by Stanton Enomoto
Contributor’s note: Stanton worked for the KIRC from 1995 to 2004. He is currently employed by the U.S. National Park Service and works on cultural resource and climate change issues in Hawai‘i and the Pacific. His remarks are his own and do not necessarily reflect those of the KIRC or National Park Service.
|Photo: Stanton Enomoto. April 10, 2004: The dawn of a new era on Kaho’olawe|
As the fanfare of the wind and waves greeted us at and beyond Kealaikahiki, the sun set on a 63-year era of U.S. military occupation and control of the island. The transition of Kaho‘olawe to the people of Hawai‘i was complete.
At Kealialalo, on April 10, the sun rose through clouds over Moa‘ulanui — dawning a new period for the KIRC. As the coast from Ki‘i to Wa‘aiki became illuminated, the kuleana to manage and advance Kaho‘olawe as a wahi pana and pu‘uhonua took hold. Restoration, research and cultural stewardship activities could now be implemented infull, and without interference.
|Photo: Stanton Enomoto. Witnesses to the departure of the last Navy helicopters.|
Joining a KIRC volunteer access trip with former Commissioner Burt Sakata led by KIRC Restoration Ecologist Paul Higashino, we relived our experiences from those two days in 2004. We watched the sunset at Honokanai‘a on April 9 and the sunrise at Kealialalo on April 10. We traveled to different parts of the island and labored with the volunteers on erosion control and native planting projects.
We reminisced about past experiences, assessed their meaning in today’s context and sought some future insight. During our return across the ‘Alalakeiki Channel, with the island receding amid the waves, I was awestruck by the historical resolve to the vision for Kaho‘olawe and reminded of the necessity to remain steadfast to restoring the kino of Kanaloa.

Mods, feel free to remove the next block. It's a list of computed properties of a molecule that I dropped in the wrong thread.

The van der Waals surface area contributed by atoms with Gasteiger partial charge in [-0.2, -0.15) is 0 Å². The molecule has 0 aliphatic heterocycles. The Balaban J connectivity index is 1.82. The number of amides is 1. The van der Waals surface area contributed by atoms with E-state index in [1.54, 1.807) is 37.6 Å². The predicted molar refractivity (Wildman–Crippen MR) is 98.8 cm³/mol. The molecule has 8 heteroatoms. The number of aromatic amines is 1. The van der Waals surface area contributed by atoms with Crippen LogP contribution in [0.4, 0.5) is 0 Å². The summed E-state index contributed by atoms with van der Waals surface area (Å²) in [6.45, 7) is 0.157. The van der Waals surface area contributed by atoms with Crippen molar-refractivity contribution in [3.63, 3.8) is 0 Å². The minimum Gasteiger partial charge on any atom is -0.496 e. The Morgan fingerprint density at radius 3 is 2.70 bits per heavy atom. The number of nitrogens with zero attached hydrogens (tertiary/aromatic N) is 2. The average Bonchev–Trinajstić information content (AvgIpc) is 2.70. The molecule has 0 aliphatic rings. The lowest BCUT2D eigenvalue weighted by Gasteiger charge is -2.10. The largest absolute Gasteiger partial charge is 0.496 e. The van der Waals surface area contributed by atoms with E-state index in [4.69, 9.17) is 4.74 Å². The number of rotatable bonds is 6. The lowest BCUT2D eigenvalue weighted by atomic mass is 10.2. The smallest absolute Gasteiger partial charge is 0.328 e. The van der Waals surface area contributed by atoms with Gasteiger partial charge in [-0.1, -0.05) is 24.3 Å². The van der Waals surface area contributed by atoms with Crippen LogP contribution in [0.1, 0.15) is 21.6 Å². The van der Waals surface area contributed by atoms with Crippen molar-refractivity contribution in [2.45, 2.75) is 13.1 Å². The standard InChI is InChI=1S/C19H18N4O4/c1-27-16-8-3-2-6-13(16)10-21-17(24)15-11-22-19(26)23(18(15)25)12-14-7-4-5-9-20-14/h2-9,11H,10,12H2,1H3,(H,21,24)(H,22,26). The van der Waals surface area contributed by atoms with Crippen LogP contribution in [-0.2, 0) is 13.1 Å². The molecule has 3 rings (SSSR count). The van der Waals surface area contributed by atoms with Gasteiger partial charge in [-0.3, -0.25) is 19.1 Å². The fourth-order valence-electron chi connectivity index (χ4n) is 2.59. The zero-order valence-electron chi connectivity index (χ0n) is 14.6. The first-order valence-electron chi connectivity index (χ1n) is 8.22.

Beginning with the Protect Kaho‘olawe ‘Ohana’s landing in 1976 to protest the military’s use of the island, advancing the vision led to the end of the bombing, conveyance to the State, funding for the cleanup, and restoration of the island. During this time, many people and organizations came and went, multiple challenges and obstacles arose, and negotiations and compromises were undertaken. Still, the shared outcomes for Kaho‘olawe as a sacred and Hawaiian place were consistently advocated.
In the years ahead, Kaho‘olawe and all of Hawai‘i will be faced with many issues. Protecting cultural and natural resources, preserving traditions and practices, mitigating and adapting to global warming, and establishing and engaging a new Native Hawaiian governing entity are but a few examples. Compounding these issues is a socio-economic environment of escalating operational costs, bureaucratic constraints, conflicting or divergent ideals, and increased competition for declining resources.
Sustaining the vision for Kaho‘olawe can be a means to address these challenges, but it requires a focus similar to that which led to the 2004 transition, when individuals and organizations united to end the bombing and to clean the island.
Today, similar unification in collective impact is needed in order to achieve the goals of renewing our relationship to place, teaching us to live sustainably, increasing our cultural knowledge, and realizing our identity as Hawaiians and people of these islands. By aligning activities on-island to these goals and by sharing kuleana to achieve them, Kaho‘olawe can fulfill its role in the pae ‘āina as the piko of Kanaloa from which the Native Hawaiian lifestyle spreads.